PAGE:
‘An evening of chilling tales of horror’, it says here. Not sure about that, but the opening evening of Nottingham’s cinematic Mayhem Horror Festival mixes live storytelling from horror writers Marty Ross, Niki Valentine, Megan Taylor and Co., with screened footage from Tom Baker, Robert Powell and French Commander of Arts and Letters, Christopher Lee (now 90!).
Brick will be contributing a more sober reading – an adaptation from one of the chapters from his current graphic project, ‘Leonardo’s Bicycle’. On screen will be pages from the chapter, which will make little sense since they’ve had to be rearranged to fit the reading. The ‘toons will be fun though…
And if you’re wondering what Leonardo and a bicycle have to do with horror and mayhem, you’ll have to come along on Wednesday 31st October, 8:00pm, Broadway Cinema’s café-bar. Entry is free.
Could this historical chiselling be the origin of the three-fingered hand popular with modern cartoonists!?
Erected in the 18th century, ‘guide stoops’ like this one on Gibbett Moor, Derbyshire, directed travellers across remote and treacherous moorlands where the closest thing to a ‘roade’ was a vague line in the heather. Typically square in section and originally standing around two metres tall, they bear the names and rough directions of the local market towns, in this case Bakewell and Sheffield. The recumbent stone used as a seat is a modern Companion Stone, one of a set of twelve designed by Derbyshire poets and artists to keep the old stone markers company. Like the guide stoops, the Companion Stones bear inscriptions to future destinations. They draw attention to the moors and the difficult terrain the visitor has yet to navigate.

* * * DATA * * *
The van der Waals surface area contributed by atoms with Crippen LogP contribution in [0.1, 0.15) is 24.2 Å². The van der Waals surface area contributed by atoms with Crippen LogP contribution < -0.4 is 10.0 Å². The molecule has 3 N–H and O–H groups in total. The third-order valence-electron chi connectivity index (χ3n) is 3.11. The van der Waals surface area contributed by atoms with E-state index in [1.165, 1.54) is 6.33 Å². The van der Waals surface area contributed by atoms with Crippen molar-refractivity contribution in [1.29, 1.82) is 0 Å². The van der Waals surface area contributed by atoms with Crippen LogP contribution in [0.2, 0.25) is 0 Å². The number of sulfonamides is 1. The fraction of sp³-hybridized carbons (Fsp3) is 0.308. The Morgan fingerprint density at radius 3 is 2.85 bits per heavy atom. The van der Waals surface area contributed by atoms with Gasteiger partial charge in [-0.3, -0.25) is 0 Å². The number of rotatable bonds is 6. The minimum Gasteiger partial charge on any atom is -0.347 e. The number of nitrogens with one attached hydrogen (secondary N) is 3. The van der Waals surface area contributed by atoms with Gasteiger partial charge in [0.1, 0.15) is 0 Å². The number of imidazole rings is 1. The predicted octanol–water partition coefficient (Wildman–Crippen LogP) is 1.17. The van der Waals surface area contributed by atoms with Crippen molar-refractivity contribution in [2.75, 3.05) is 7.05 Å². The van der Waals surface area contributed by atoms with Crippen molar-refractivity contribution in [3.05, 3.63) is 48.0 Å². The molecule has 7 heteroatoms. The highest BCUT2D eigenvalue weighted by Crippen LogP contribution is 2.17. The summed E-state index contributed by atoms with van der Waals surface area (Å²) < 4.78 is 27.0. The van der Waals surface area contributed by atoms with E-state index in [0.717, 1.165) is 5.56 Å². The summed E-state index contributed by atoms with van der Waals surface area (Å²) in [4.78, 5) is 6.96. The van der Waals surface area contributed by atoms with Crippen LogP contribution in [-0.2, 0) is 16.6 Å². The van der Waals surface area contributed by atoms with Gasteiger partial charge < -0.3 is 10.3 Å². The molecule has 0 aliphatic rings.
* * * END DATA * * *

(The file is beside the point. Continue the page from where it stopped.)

Stumbled on this piccy from the 1970’s. Living proof I started in this ‘tooning game from below the very bottom.
I’m wearing the acetylene goggles on the right and really was a scrap man, or rather ‘tatter’, and this is taken from the cab of our truck. The other geezer is my pal Richard, who went on to become a bit of a electronics genius for sound engineers.
This was progress. We both started out laying tarmac for a cowboy outfit run by an ex-public schoolboy that operated out of the corner of a scrapyard on Little Tennis Court Street, Nottingham, which was nothing like as grand as it sounds!
Audience for Knockabout panel - small but perfectly formed for a steaming hot day when we would all rather have been at the beach. Second from left, Darryl Cunningham (Science Tales), front row right, Corinne Pearlman (Myriad Editions), and tucked behind man with projector, Selina & Jay of Girly Comic fame.
Brick’s first experience of a comics convention was pleasantly subdued, seemingly for independent comics creatives by independent comics creatives, and suitably nerdy. Opening panel session with Knockabout crew ranged across broader issues than just ‘underground comics’, including the benefits or otherwise of academia’s growing fascination with comics, importance of comics in libraries, and what Caption might do to include a ‘yoof’ element.
Feckless 'Knockabouters' - Brick, Tony Bennett (publisher), Krent Able & Hunt Emerson.
Two big thrills were meeting Krent Able (Stool Pigeon) and Al Davison (The Spiral Cage & Spiral Dreams). Two big bummers – the drive down and drive back! Collected a copy of The Girly Comic Book Two and the ‘tea bag comic’, which mysterious disappeared somewhere between Oxford and Nottingham. Didn’t get to meet many other folk. Too hot to chill, and had to get home for a panting dog…
The annual small-press comics convention is under new management as long-term organisers Jay and Selina move on to other things, not least the production of the second Girly Comic Book. (Thoroughly recommend the first, incidentally.) Already plugged in for Saturday is a panel session with Hunt Emerson and Tony Bennett of Knockabout Comics, who have a combined 64 years of experience in what used to be called ‘underground comix’. Knockabout just happens to be the publisher of Brick’s Depresso.
Diary dates = 18 – 19 August 2012. Location = East Oxford Community Centre, Oxford. More details = Caption Knockabout Depresso
STOP PRESS: Now seems Brick, along with the great Krent Able, will be joining Hunt and Tony on the panel – a minnow amongst pike. On the other hand, Brick’s taller!
The trail of head torches (front and back) passing Whatstandwell Station